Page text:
When formal programs are not implemented, though, employers, employees and HR managers all feel the effects. This makes it more important to develop robust absence and disability management programs that address employee demands and still make financial sense for the organization.
The solution: Using absence and disability to bolster the numbers
To employers, addressing absence and disability-related leaves may seem like a complex and daunting task. However, the benefits of a robust absence and disability management program far exceed the challenge of implementing one. Our research shows that collaboration between medical, disability and employee assistance partners can improve employee performance in multiple ways.
On average, of employers with formal absence and disability programs in place, 39% reported lower absenteeism and 40% reported better employee retention. The programs also supported employee engagement – 36% reported better workplace morale and 32% reported improved workplace productivity.
Increasing employee satisfaction and avoiding litigation
It’s evident that employers with strong absence and disability management programs in place have these advantages over their competitors. Two additional benefits of a comprehensive disability management approach, meanwhile, are the employee support they provide and the streamlined workflow HR managers gain:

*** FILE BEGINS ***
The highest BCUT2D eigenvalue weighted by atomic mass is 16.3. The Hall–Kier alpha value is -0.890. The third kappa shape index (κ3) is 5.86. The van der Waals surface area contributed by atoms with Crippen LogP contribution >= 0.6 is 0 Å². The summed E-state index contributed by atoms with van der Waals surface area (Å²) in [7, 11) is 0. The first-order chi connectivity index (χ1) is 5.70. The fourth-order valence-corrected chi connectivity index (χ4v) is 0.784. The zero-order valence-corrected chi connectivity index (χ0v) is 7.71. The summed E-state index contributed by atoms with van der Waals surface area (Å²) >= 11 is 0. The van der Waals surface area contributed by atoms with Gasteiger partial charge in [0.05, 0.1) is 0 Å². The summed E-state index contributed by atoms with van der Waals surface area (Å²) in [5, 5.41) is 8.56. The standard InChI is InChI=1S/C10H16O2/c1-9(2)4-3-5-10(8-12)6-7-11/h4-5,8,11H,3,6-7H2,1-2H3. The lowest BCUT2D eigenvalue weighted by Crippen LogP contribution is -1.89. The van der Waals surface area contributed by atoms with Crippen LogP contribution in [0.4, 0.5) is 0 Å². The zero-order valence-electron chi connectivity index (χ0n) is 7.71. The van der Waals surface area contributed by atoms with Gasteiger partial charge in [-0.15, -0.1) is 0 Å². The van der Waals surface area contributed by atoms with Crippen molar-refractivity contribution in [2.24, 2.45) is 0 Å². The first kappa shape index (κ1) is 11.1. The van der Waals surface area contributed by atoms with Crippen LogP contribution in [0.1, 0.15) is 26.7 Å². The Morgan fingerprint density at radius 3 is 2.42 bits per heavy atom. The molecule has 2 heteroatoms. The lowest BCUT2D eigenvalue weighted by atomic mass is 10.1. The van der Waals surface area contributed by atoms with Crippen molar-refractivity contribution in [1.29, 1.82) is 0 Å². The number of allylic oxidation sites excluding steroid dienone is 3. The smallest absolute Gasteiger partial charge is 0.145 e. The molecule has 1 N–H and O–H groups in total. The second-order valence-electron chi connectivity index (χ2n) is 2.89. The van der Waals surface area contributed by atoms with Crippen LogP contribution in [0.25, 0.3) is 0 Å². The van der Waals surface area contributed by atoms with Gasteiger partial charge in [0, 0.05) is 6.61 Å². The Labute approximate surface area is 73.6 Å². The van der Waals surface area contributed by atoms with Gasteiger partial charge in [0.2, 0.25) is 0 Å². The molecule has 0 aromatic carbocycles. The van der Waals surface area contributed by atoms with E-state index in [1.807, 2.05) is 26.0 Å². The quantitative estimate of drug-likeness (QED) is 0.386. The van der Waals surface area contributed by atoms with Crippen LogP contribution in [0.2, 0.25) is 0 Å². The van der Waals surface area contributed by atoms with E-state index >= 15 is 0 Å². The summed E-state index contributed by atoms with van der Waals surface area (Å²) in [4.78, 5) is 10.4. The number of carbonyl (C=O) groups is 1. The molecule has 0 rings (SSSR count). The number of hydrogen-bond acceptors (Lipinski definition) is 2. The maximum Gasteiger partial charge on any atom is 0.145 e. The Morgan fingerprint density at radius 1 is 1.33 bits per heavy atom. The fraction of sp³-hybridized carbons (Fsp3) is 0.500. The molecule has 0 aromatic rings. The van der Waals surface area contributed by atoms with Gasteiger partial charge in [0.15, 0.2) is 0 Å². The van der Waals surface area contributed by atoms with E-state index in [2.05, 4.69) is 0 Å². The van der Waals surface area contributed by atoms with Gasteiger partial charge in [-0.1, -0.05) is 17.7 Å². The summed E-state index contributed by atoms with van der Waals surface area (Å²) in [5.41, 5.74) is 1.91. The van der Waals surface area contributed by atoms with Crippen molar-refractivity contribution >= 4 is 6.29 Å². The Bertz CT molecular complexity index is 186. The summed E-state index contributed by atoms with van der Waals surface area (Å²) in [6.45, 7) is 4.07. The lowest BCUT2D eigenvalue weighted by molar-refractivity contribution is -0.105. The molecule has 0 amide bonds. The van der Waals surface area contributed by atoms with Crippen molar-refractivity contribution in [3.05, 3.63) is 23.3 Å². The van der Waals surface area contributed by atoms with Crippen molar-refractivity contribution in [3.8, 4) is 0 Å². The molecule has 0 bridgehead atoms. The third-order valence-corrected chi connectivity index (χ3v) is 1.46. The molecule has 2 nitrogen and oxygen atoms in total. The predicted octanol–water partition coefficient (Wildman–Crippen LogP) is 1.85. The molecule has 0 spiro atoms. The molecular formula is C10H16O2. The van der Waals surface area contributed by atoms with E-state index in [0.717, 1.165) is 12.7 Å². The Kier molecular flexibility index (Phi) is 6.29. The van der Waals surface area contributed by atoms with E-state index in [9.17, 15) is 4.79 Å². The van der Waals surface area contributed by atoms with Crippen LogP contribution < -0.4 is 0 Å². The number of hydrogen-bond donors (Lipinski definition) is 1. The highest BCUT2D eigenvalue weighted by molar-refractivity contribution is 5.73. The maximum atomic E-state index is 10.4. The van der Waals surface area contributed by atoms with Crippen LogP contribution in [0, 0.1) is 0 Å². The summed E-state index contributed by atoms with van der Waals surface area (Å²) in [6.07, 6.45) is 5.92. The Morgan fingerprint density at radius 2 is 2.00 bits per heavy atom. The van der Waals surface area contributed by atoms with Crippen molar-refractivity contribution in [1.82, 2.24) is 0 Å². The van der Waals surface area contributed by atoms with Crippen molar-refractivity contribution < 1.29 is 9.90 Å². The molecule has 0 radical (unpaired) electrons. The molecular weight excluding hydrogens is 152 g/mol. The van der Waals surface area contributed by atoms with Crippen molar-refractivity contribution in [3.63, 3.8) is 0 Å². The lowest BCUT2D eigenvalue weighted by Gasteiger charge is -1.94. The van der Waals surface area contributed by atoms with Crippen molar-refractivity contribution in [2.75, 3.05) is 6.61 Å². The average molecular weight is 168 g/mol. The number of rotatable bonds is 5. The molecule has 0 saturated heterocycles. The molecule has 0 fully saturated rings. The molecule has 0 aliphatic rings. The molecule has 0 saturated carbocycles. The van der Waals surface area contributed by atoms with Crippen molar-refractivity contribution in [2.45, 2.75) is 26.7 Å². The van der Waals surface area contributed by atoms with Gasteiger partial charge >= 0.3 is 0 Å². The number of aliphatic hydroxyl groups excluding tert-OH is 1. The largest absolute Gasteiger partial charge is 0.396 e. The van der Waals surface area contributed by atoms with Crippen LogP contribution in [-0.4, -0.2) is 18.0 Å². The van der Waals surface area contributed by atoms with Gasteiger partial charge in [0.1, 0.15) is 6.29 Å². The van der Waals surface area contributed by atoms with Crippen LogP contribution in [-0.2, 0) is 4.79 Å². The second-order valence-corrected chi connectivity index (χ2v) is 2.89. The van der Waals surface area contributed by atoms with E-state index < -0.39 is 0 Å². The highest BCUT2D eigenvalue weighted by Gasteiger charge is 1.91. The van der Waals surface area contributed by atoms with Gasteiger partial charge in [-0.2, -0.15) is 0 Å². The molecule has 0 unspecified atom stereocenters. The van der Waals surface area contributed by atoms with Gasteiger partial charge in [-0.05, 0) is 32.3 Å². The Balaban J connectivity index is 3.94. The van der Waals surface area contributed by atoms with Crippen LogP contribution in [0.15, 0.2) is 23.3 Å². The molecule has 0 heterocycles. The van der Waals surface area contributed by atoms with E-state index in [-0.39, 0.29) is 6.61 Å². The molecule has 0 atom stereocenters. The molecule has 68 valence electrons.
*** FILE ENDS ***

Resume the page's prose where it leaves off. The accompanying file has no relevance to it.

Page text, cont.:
- 1. Return-to-work and stay-at-work support
Introducing a proactive disability management approach that addresses and reduces causes of disability can help employees stay on the job or help bring employees back to work sooner. A disability management program can also meet the needs of remote and gig workers who may be experiencing an illness, injury or disabling condition that’s impacting their work. Utilizing experts who can work with employees, recommend potential job modifications, provide emotional and behavioral support, and coordinate benefits from other programs can help ensure that employees receive the support they need, making them more productive and engaged employees.
- 2. Managing accommodations and complying with regulations